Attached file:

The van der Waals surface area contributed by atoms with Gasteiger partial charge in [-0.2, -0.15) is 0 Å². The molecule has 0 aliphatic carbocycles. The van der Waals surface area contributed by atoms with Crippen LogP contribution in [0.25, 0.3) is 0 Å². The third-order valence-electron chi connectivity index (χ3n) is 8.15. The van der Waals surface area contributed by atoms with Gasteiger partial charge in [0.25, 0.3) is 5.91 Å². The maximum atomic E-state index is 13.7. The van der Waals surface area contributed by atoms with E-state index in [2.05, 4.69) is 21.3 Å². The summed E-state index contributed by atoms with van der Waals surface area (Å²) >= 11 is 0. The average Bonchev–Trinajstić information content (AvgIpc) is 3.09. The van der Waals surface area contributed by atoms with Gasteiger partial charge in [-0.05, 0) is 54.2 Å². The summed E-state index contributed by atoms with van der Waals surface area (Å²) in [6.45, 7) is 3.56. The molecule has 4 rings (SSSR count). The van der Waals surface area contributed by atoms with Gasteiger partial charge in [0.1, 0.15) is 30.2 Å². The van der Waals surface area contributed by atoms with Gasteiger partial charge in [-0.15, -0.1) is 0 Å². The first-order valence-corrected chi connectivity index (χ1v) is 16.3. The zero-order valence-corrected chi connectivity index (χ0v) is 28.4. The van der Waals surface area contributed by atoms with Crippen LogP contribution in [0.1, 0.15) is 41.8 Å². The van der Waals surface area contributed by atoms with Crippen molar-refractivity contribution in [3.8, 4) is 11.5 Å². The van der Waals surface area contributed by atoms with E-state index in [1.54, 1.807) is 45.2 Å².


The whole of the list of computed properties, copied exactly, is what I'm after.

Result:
The van der Waals surface area contributed by atoms with Gasteiger partial charge in [-0.2, -0.15) is 0 Å². The molecule has 0 aliphatic carbocycles. The van der Waals surface area contributed by atoms with Crippen LogP contribution in [0.25, 0.3) is 0 Å². The third-order valence-electron chi connectivity index (χ3n) is 8.15. The van der Waals surface area contributed by atoms with Gasteiger partial charge in [0.25, 0.3) is 5.91 Å². The maximum atomic E-state index is 13.7. The van der Waals surface area contributed by atoms with E-state index in [2.05, 4.69) is 21.3 Å². The summed E-state index contributed by atoms with van der Waals surface area (Å²) >= 11 is 0. The average Bonchev–Trinajstić information content (AvgIpc) is 3.09. The van der Waals surface area contributed by atoms with Gasteiger partial charge in [-0.05, 0) is 54.2 Å². The summed E-state index contributed by atoms with van der Waals surface area (Å²) in [6.45, 7) is 3.56. The molecule has 4 rings (SSSR count). The van der Waals surface area contributed by atoms with Gasteiger partial charge in [0.1, 0.15) is 30.2 Å². The van der Waals surface area contributed by atoms with Gasteiger partial charge in [-0.15, -0.1) is 0 Å². The first-order valence-corrected chi connectivity index (χ1v) is 16.3. The zero-order valence-corrected chi connectivity index (χ0v) is 28.4. The van der Waals surface area contributed by atoms with Crippen LogP contribution in [0.1, 0.15) is 41.8 Å². The van der Waals surface area contributed by atoms with Crippen molar-refractivity contribution in [3.8, 4) is 11.5 Å². The van der Waals surface area contributed by atoms with E-state index in [1.54, 1.807) is 45.2 Å².